Adventure, The Great Adventure, Travel

Why Don’t You Travel Slower?

Photo credit: K. Hurley

I ride long days. Seventy, ninety miles on my fomhor. A reader asked:

Why so fast? Why the stressful schedule—are you enjoying the path? Why not saunter like a Sadhu.

I can’t voice the breathless joy of the road. It hangs on the fog, falls from the wind, rises from the hill, stings with the sun.

Yes, I enjoy my Adventure.

And it tests me. There are days I have no idea how to move. I’m not accustomed to giving up. No pain, no difficulty, no strain can stop me—mostly. I wasn’t born this way. Once I was scared of everything, gave up at any resistance, looked for reasons to quit. It took years of practice to learn to push through duress.

And how long to learn to fail?

I was exactly lost between two remote towns. 20 miles on to the next, 15 miles back to the last. 20 miles is a short jaunt, but not with a swimming head.

I stopped for water. Nearly fell off the bike. Then I knew. No 20 miles left in me. Not even four. I stumbled into a woods beside a creek, found a place to camp, went and fetched my bike, covered in ants.

Paralyzed, I accepted a fever sleep in my hammock. When I woke up anxiety seized my heart.

Was this a good day? No, and spare me the grand design. There was no purpose in my suffering, no special lesson to be learned. This did not Happen For A Reason.

But I take my food with spice.

Everyone wants their story to be heard. And good stories have shit moments. It builds tension, forces us to care. It makes the rest matter.

The next day, taking a shower in a county fairgrounds, in a little concrete stall—I could’ve been a duke. It felt like pure velvet luxury.

Hot coffee and soft white eggs: I savored them like the scent of a woman’s hair.

I don’t adventure to seek hard moments. They find me quick enough. If I choose long tough days it’s practical: to meet a person with a bed, to see a certain town, to reach an event I want to see. 90 miles in the saddle and two days off is nicer than three days scrambling.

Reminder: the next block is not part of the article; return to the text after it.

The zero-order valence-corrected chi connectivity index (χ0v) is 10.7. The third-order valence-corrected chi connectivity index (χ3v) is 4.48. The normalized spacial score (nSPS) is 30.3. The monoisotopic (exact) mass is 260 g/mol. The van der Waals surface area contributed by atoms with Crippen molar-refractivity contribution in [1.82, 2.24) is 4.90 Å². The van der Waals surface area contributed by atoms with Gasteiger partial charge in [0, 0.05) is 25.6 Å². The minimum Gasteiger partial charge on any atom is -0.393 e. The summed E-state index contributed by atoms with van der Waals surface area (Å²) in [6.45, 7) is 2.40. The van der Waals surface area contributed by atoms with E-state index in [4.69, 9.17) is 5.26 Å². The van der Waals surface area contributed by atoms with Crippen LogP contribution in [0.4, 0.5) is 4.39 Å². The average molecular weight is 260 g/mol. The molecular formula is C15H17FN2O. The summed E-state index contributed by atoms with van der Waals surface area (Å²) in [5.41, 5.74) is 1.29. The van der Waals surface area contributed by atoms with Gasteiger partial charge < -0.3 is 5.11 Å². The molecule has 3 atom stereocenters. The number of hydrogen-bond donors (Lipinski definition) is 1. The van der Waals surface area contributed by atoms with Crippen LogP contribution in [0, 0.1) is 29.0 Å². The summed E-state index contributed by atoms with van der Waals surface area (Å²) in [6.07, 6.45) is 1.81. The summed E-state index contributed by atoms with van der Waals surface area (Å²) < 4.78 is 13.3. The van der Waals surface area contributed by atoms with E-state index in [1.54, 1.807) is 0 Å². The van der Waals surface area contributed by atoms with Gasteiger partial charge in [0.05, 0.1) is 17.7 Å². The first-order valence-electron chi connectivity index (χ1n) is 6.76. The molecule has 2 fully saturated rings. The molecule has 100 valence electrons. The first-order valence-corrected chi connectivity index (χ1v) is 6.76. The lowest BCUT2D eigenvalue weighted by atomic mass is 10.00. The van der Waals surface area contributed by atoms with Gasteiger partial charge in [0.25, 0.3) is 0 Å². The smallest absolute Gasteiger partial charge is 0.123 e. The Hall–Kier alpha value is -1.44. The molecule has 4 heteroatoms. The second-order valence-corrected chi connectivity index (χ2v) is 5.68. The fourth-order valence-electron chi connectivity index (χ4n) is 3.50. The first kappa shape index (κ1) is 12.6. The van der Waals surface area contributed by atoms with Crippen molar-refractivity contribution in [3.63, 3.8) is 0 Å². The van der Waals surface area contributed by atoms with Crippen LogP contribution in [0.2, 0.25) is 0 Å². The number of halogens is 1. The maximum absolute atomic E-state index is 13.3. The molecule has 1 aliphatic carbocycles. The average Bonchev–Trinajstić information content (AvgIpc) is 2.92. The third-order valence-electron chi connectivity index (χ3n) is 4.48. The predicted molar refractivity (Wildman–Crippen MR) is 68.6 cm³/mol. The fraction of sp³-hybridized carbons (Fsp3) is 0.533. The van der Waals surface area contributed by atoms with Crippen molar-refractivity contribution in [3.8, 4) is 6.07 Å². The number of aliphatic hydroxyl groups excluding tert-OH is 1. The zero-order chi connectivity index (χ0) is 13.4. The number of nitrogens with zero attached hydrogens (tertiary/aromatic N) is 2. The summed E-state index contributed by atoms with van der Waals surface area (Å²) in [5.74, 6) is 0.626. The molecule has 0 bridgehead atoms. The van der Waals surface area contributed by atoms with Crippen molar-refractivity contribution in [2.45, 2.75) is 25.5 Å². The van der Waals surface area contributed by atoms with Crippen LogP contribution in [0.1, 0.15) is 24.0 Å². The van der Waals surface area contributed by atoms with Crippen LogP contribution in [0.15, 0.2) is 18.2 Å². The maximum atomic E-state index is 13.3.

And I still learn.

I’m a journeyman priest, but a novice to the journey.

If money, timing, weather, gear didn’t matter, I’d go just 40 miles then stay put for a week.

But all things have limits, and so, from imperfect apples I choose the least bruised fruit.

That is the art of Adventure.

Standard

13 thoughts on “Why Don’t You Travel Slower?

  1. D says:

    While things may not Happen For Reasons, you certainly have them for things that you Do. Isn’t acknowledging the shit moments and pressing on anyway one of the hallmarks of bravery, whether it seasons your story or not? Did the fever sleep at least bring you interesting dreams?
    There is also the endorphin rush that comes with hitting the perfect stride on a bike, ticking down an open road with a good headwind. Your jolly green Giant is a trusty steed.

    • Definitely D. I create my meaning as I go. One of the things I love about my adventure is that everything that goes wrong is entirely one me—it results from decisions I made and no one but me can fix it. It is a life of complete ownership.

      And yeah, the fever dreams were interesting. Not the worst ever, but I would have gladly done without them.

      And the Giant is red, not green :)

  2. robyn miller says:

    I hope you find what your looking for, out there “on the road”. I sense your sadness. I will pray for you… even though I have no idea who you are!! Isn’t that cool? Someone you’ve never met is thinking of you, and praying for you to find peace?

    Stay kool :)

    • There’s not much sadness, to be honest. Some times there is a frustration with a difficult day. Most days I smile and laugh in the wind as I bike. Or grin to myself as I fall off to sleep. I get to meet new friends almost every day, and see the world from angles no one sees.

      I wouldn’t trade it for anything, Robyn.

      Welcome to Rogue Priest by the way. I appreciate the prayers.

    • As fast or slow as the compromise between what my soul leads, and what my body manages: it is a dance between the two, forever waltzing, and both are not equally talented dancers.

    • I do sing sometimes! Not often though. Either I’m out of breath or I’m breathless.

      I have a chant that goes:

      The road beneath my feet,
      The sky above my head,
      And my heart is free as a roaming wind
      Till the day I leave this world.”

      • carfreeinthechristmascity says:

        Nice chant!! I’m usually out of breath or breathless too. Makes for good breathing capacity exercise.

Please share your thoughts?

Fill in your details below or click an icon to log in:

WordPress.com Logo

You are commenting using your WordPress.com account. Log Out / Change )

Twitter picture

You are commenting using your Twitter account. Log Out / Change )

Facebook photo

You are commenting using your Facebook account. Log Out / Change )

Google+ photo

You are commenting using your Google+ account. Log Out / Change )

Connecting to %s